My conclusion: The people who produce these watches are criminals (or at the very least not ethical. I don’t believe in supporting crime, especially organized crime. The watch isn’t that great. At best it is good for a single service cycle. Want to chime in on the issue of counterfeits, feel free to comment.

7 Comments

  1. MiklePorter
    Posted April 16, 2008 at 5:01 am | Permalink

    Good Afternoon All

    I was looking for fashion watches Panerai – Luminor Automatic PN-81 and I’ve found something beautiful here Breitling – Chrono-Matic Quartz Chronograph BT-30
    Zenith – Star El Primero ZT-3
    Tag Heuer – Monaco Quartz Chronograph TH-26
    . How do you think, are these watches worth buying? I want to buy one, but want to know your opinion first please.

    P.S. For me a replica watch is the only opportunity to have a watch with a well-known name.

  2. J.Peter
    Posted April 18, 2008 at 6:21 pm | Permalink

    Mikle,

    Your question is an interesting one. If you read my post you would know that I don’t think very highly of counterfeit watches or the people who make them. You say that buying a counterfeit is the only way you could buy a watch with a well-known name, except you still wouldn’t have a watch with a well known name. I think I’ll tackle this issue in a new post today.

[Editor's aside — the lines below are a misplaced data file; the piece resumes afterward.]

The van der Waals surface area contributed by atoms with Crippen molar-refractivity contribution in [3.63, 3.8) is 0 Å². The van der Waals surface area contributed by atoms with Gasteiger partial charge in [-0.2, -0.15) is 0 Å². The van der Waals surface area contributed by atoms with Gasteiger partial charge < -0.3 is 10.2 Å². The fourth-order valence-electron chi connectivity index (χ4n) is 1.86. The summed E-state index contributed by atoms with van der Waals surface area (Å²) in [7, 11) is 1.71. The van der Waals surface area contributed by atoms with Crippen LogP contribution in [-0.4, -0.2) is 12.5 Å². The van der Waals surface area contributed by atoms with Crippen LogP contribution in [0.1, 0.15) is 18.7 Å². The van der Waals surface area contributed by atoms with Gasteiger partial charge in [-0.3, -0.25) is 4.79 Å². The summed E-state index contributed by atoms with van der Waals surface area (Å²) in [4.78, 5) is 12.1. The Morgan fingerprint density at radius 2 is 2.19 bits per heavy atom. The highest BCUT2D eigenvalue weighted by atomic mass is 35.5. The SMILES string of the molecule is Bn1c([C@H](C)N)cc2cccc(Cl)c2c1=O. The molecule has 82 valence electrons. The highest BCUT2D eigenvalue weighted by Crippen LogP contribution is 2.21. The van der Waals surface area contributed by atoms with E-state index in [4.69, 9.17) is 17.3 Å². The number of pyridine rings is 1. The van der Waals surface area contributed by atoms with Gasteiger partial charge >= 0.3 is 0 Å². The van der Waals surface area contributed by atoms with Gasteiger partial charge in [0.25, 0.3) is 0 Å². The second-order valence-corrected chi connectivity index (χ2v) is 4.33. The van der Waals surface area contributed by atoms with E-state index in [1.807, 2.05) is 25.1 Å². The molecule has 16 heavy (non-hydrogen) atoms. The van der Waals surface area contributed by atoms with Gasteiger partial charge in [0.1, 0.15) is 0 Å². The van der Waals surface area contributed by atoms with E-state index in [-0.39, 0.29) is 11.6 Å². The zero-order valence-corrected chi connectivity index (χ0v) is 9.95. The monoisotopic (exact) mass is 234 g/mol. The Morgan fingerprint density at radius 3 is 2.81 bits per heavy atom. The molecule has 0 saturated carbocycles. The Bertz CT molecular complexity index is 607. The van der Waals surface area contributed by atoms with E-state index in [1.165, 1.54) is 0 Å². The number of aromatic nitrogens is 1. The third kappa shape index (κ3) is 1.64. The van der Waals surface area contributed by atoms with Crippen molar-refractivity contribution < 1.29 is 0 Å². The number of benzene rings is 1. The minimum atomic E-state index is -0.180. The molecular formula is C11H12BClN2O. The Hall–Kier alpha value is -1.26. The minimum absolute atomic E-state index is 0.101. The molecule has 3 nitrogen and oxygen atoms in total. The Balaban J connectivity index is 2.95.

3. Yossarian
    Posted June 30, 2008 at 2:26 pm | Permalink

    My dad once bought a fake Rolex Submariner while we were on vacation. It only cost 50$ or so, but it actually went quite well. Today, 18 years later, it is still ticking away. I have never timed it, but my guess is that its time-keeping is lousy. Also, the whole case and “crystal” glass is covered in scratches.

    However, it was this watch that made me go out and buy a real Submariner for myself after all these years. I guess something good came out of it.

    You keep a very nice blog by the way, thanks!

  4. justin
    Posted January 25, 2009 at 8:56 am | Permalink

    I bought one of these movements of ebay thinking it was a genuine ETA. Stupid I know. I have a genuine Unitas 6498 and was hoping for a parts movement for the genuine one. Most of your commentary is on the coarseness of the parts, the problem with the regulation screw and the coarseness of the threads in the case back. What could be done to remedy this? What is someone disassembled the movement and placed the course parts in the tumbler? What if the movement was oiled correctly to begin with? What could be done to eliminate the jaggedness of the case back threads? If these things were overcome, would this movement be serviceable? I should note the clone 6498 I have is not marked panerai or any other brand. Thanks!